Big names easily drag audiences into theaters, and though hit 3-D fantasy epic “Monster Hunt” features an ensemble cast, computer animated baby Wuba has turned out to be the film’s biggest attraction.
Over the weekend, the part-animated and part-live-action adventure smashed Chinese box office records, setting a new benchmark for a domestic movie’s opening day (173 million yuan) and single day grosses (182 million yuan). The film is projected to become the highest grossing Chinese film ever within the next few days.
“Monster Hunt” is set in a fictional ancient world where humans and monsters fight for domination. Song Tianyin (Jing Boran), forsaken son of a monster hunter, accidentally gives birth to a baby monster king, Wuba, and then starts a journey together with the little monster and rookie monster hunter Huo Xiaolan (Bai Baihe).
From this year’s Oscar-winning comedy “Big Hero 6” to global hit “Minions”, many successful animations share one common feature: a super cute character. They are not always pretty, on the contrary, they often look chubby and even silly. But, they have to be cute. Wuba is no exception. The white, four-armed, carrot-like creature with big eyes and a lovely voice melts viewers’ hearts.
The director, Chinese-American animator Raman Hui, who’s best known for co-directing the third installment in the “Shrek” franchise (2007), is captivated by traditional Chinese ghost and monster culture. He told Sina Entertainment that he got inspiration from ancient mythological collection “Shan Hai Jing” (Classic of Mountains and Seas).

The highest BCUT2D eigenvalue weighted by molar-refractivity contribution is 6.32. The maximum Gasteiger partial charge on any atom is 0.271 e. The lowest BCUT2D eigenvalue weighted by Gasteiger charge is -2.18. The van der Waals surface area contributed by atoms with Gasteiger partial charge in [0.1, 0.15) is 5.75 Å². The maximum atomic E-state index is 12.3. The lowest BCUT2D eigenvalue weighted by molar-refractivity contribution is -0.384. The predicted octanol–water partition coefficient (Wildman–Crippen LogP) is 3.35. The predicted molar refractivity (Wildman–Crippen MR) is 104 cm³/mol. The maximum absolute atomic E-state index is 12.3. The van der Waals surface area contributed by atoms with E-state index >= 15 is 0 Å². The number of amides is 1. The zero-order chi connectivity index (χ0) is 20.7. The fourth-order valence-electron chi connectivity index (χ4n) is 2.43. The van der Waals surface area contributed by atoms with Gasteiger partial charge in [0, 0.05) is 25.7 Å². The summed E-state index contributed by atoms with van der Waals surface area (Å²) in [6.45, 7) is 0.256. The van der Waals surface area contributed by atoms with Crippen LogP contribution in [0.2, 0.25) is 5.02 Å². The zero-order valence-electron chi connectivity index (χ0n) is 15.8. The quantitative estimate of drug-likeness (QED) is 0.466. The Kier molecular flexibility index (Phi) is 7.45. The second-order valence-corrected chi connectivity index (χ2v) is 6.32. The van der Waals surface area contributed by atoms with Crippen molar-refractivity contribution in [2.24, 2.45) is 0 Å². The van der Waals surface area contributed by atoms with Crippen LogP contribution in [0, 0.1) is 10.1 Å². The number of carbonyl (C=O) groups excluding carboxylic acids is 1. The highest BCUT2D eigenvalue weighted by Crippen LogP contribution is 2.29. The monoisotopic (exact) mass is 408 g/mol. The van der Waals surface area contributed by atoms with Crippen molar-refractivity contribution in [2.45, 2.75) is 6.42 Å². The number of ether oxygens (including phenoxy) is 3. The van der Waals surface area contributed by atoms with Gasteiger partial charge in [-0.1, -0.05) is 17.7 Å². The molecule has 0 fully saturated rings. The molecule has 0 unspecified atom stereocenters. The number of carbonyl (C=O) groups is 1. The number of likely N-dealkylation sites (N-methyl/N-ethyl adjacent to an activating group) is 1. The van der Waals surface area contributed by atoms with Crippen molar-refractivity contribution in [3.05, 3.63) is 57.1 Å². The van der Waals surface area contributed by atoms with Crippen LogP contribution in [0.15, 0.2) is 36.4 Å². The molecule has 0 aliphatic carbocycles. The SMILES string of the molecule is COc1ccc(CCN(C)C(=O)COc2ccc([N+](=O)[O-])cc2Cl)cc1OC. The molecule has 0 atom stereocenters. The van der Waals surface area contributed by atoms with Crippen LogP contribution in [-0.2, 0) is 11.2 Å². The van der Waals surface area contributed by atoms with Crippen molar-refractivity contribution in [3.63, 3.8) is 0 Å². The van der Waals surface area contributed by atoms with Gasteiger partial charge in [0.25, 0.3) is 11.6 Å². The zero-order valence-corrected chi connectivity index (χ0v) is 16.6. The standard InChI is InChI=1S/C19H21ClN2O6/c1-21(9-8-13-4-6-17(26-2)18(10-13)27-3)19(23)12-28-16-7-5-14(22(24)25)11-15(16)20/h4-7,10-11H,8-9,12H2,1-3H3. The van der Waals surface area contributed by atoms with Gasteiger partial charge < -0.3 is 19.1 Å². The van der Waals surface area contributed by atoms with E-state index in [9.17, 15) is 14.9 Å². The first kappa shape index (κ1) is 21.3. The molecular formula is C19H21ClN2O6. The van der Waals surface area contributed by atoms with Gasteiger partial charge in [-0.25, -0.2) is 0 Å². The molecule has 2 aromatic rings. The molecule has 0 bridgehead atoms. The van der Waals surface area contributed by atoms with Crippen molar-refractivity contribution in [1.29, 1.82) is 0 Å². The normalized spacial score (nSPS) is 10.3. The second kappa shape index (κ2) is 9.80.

In the director’s first scripts Wuba was a fatty with wings, but after more than 1,000 revisions the creature gradually developed into what it looks like now. “It looks awkward, but definitely cute,” Hui said.
Adorable cartoon characters break with what many feel is traditionally attractive. However they are more than cute, but also healing and heartwarming. If Baymax from “Big Hero 6” is the comforting friend that everyone needs, then Wuba effectively stimulates our affection for little babies.
Born to be the king of the monsters, Wuba is supposed to feed on the blood of humans and animals. But to ingratiate himself with his “mother” Song, the little creature forces himself to eat jujubes instead. In “Monster Hunt” themes of adventure, maturation and family bond are intended to make people laugh. But Wuba arouses audiences’ tears several times when he’s on the verge of being abandoned.
Although Monster Hunt faces criticism for emulating the Hollywood style and leaving certain things unclear, buying a ticket for a date with the lovable Wuba still makes the movie a good way to relax on a hot summer day.